Reproclaiming the Everlasting Gospel
Two centuries before Dickens wrote about the Roman Carnival, the seventeenth-century men and women that would bring forth the Quaker movement had been engaged in something like a Lenten practice. George Fox and others subjected themselves to rigorous self-examination that was, in fact, the awareness the Lenten discipline was intended to evoke. That Friends opted to undergo this self-scrutiny in the absence of any cultural prod vouches for their having been guided not by a culturally religious prescription but by "the light of [their] nature," as Paul describes some Gentiles in the book of Romans. They were
their own law, for they display[ed] the effect of the law inscribed on their hearts. Their conscience [was] called as witness, and their own thoughts argue[d] the case on either side, against them or even for them, on the day when God judges the secrets of human hearts through Christ Jesus (Rom. 2:14-16 NEB).
Both the Gentiles that Paul refers to in these verses and the early Quakers subjected themselves to the dictate of the pure law of God:
the light in the conscience before faith. And the law is the light and the schoolmaster until faith...men have this light before they believe in it, and are children....then afterwards [to] believe in it; and with it they see the author of their faith, Christ Jesus, from whom it comes" (Works, 3:68).
This standard of righteousness (the law, the light in the conscience, the schoolmaster) when attended to and learned from does ensure that all that must happen, will happen:
Do not suppose that I have come to abolish the Law and the prophets; I did not come to abolish, but to complete. I tell you this: so long as heaven and earth endure, not a letter, not a stroke, will disappear from the Law until all that must happen has happened (Mt. 5:17-18 NEB).
In the first few pages of George Fox's Journal, we learn of his attention to righteous behavior. Before he had received faith from Christ, he diligently attended to the light in his conscience, the schoolmaster. He speaks of his early memories of feeling offended at seeing "old men carry themselves lightly and wantonly towards each other" (Nickalls, 1) and of his aversion to "foul ways and devouring the creation":
But people being strangers to the covenant of life with God, they eat and drink to make themselves wanton with the creatures, devouring them upon their own lusts, and living in all filthiness, loving foul ways and devouring the creation; and all this in the world, in the pollutions thereof, without God; and therefore I was to shun all such (2).
Unlike the Roman populace, Fox felt repulsed by self-indulgent, corrupt behavior, and instead was drawn to behaving in a way that is in "unity with the creation." Those who attended to the light in their consciences were, says Paul, "their own law." Within themselves, there would be an honest struggle to discover and live by what was right, even if it required inner conflict: "their own thoughts argue the case on either side against or even for them." Fox engaged in such conscientious self-questioning and argument, as here is shown:
And I wondered why these things should come to me....Then I thought, because I had forsaken my relations I had done amiss against them; so I was brought to call to mind all my time that I had spent and to consider whether I had wronged any....I was about twenty years of age when these exercises came upon me, and some years I continued in that condition, in great trouble; and fain I would have put it from me (Nickalls, 4).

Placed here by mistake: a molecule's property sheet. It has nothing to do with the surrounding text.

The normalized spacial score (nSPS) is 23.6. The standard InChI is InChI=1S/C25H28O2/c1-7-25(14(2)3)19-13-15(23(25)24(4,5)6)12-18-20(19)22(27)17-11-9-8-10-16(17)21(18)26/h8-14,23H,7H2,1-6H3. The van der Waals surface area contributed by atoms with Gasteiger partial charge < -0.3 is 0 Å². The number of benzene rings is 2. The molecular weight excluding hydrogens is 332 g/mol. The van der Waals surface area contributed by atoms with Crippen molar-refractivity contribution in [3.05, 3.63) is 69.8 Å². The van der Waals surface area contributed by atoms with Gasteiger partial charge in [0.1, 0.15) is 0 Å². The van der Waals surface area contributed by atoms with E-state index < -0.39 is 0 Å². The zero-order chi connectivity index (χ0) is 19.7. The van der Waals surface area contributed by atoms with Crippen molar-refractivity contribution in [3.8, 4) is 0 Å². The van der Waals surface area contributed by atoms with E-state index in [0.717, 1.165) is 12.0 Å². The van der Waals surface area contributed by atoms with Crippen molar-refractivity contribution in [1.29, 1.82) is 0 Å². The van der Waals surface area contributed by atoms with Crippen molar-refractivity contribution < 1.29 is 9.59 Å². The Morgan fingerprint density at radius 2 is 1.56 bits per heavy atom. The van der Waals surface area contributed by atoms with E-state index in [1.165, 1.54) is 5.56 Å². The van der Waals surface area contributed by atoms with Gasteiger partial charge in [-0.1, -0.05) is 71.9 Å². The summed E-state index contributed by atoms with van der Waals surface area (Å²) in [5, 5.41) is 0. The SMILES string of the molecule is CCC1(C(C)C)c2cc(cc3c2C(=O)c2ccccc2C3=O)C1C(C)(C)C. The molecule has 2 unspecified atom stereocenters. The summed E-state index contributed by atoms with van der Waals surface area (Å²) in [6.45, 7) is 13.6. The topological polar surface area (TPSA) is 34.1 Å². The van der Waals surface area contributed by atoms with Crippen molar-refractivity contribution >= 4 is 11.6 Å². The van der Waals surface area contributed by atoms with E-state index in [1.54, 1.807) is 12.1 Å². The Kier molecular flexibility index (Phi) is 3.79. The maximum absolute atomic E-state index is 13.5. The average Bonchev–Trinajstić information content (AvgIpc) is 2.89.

He "would have put it from [him]" because his self-questioning was troublesome, painful to the point of despair. Yet he willingly endured this painful uncertainty about himself; he willingly partook of these sufferings, because he could accept no false solution or relief from them: no provisional cultural, social, intellectually speculative, or theological answer could suffice for him: he honored the truth and endured the cost. Neither able to deny his inner reality nor to anticipate any resolution, Fox simply partook of the suffering: "I cannot declare the misery I was in, it was so great and heavy upon me"(10). Unlike most, he endured this severe tension without resorting to hypocrisy, aggression, legalism, conformity, or dissipation. He partook of the suffering that accompanies knowing oneself to be in existential need with no real solution in sight: in truth, he felt and saw himself as he was—without God.
Fox's misery departed after he had been given faith, immediate knowledge of God and Jesus Christ whom He had sent. At ease in God's love, Fox could now view himself with equanimity:
Then the Lord gently led me along, and let me see his love, which was endless and eternal, surpassing all the knowledge that men have in the natural state, or can get by history or books. That love let me see myself, as I was without him; and I was afraid of all company: for I saw them perfectly, where they were, through the love of God which let me see myself (Works I: 74) [emphasis mine].
Receiving faith through hearing Christ, the Word of God, was the life-changing event for Fox, and so it is for everyone who follows the same excruciating path of partaking of sufferings.
(end of part two)
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